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Does it matter why someone apologises?

Krupa Thakrar Padhy Krupa Thakrar Padhy | 09:49 UK time, Wednesday, 31 March 2010

massgraves.jpgIt's been the biggest bloodbath inside Europe since World War II.

Today Serbia apologised for the 1995 massacre of thousands of Bosnian Muslims in Srebrenica expressing sympathy to the victims and admitting that Serbia did not enough to prevent the killings.

The country has been divided over the apology."Serbia will sign its own guilt with this declaration," said nationalist MP Slobodan Samardzic.

For others it's a real sign of closure. "With the adoption of the declaration, Serbia is closing a tragic chapter and opening a new one of peace and tolerance," said politician Nada Kolundzija according to the newspaper Politika.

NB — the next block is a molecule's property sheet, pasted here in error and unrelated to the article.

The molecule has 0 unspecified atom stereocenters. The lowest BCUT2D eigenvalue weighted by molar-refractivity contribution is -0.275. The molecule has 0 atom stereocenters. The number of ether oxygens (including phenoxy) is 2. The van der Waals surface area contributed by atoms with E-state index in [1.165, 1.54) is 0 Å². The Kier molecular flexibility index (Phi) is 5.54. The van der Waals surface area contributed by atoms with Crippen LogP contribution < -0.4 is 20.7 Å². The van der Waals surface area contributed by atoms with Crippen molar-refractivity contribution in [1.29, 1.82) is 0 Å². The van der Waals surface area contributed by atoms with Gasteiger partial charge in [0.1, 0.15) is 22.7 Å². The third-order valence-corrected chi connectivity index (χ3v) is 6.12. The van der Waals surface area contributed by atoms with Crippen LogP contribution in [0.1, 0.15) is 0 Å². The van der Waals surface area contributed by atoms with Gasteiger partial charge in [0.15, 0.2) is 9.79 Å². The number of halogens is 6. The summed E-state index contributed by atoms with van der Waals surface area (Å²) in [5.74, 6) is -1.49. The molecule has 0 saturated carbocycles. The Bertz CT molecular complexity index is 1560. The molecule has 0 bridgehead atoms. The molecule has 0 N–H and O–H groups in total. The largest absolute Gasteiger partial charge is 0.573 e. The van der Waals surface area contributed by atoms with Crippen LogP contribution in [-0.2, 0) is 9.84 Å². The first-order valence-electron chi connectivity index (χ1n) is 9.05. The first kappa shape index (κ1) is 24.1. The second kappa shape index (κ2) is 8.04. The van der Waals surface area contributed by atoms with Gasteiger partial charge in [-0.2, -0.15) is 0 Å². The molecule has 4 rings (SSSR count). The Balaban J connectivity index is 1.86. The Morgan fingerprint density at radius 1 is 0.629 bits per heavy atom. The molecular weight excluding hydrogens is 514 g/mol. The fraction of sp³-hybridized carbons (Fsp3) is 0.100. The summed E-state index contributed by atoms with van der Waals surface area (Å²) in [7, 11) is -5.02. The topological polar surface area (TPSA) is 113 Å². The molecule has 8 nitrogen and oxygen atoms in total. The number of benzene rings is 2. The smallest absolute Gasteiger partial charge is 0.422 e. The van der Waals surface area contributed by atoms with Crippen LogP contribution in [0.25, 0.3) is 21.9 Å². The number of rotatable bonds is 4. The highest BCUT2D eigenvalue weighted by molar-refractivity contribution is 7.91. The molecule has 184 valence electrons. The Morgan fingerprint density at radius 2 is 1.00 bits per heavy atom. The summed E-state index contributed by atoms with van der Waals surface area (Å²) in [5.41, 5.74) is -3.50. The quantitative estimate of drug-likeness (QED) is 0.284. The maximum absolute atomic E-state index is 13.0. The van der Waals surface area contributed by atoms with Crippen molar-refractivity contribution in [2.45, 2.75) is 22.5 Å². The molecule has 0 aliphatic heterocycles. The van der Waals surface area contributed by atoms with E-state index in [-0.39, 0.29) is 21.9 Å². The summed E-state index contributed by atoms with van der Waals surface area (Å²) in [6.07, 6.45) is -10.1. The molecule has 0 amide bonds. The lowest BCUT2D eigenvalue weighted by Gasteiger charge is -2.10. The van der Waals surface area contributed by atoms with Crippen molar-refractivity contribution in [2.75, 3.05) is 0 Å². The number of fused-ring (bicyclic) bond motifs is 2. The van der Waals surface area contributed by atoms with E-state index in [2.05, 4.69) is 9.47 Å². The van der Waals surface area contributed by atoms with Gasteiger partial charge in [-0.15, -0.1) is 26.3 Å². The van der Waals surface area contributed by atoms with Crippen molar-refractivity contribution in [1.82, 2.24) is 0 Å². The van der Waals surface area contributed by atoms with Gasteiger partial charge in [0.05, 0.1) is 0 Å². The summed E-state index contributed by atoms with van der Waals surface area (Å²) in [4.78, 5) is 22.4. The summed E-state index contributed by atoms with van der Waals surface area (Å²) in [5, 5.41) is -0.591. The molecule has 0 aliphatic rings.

But whose interests was the apology in?

The landmark apology stopped short of calling the massacre genocide leading some to question how genuine it was.

And with Serbia's clear ambitions of joining the EU, regional stability only stands to work in its favour.

Another controversial apology was made by the Pope last week to victims of priestly sexual abuse in Ireland.

For many inside Ireland, the apology was a sorry effort. Was it just an attempt to make a 'problem' go away?

Does it matter why someone apologises or does an apology have to come from the right place?

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